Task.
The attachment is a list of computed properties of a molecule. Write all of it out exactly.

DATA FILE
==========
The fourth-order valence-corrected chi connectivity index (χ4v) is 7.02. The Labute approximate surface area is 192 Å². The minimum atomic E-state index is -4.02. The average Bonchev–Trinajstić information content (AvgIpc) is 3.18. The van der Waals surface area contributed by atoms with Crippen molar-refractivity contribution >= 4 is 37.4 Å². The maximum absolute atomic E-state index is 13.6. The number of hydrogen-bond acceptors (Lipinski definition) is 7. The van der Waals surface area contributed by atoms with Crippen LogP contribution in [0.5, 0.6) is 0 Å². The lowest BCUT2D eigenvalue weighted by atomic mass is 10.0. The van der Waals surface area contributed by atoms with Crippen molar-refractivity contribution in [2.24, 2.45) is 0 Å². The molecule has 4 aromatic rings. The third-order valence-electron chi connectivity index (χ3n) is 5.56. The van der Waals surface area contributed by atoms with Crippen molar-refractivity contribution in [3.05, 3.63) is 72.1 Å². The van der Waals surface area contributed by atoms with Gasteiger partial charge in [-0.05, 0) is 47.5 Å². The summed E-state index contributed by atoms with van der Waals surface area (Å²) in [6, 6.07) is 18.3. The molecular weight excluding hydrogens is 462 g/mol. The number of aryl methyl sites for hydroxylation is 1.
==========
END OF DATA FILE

The fourth-order valence-corrected chi connectivity index (χ4v) is 7.02. The Labute approximate surface area is 192 Å². The minimum atomic E-state index is -4.02. The average Bonchev–Trinajstić information content (AvgIpc) is 3.18. The van der Waals surface area contributed by atoms with Crippen molar-refractivity contribution >= 4 is 37.4 Å². The maximum absolute atomic E-state index is 13.6. The number of hydrogen-bond acceptors (Lipinski definition) is 7. The van der Waals surface area contributed by atoms with Crippen LogP contribution in [0.5, 0.6) is 0 Å². The lowest BCUT2D eigenvalue weighted by atomic mass is 10.0. The van der Waals surface area contributed by atoms with Crippen molar-refractivity contribution in [2.24, 2.45) is 0 Å². The molecule has 4 aromatic rings. The third-order valence-electron chi connectivity index (χ3n) is 5.56. The van der Waals surface area contributed by atoms with Crippen molar-refractivity contribution in [3.05, 3.63) is 72.1 Å². The van der Waals surface area contributed by atoms with Gasteiger partial charge in [-0.05, 0) is 47.5 Å². The summed E-state index contributed by atoms with van der Waals surface area (Å²) in [6, 6.07) is 18.3. The molecular weight excluding hydrogens is 462 g/mol. The number of aryl methyl sites for hydroxylation is 1.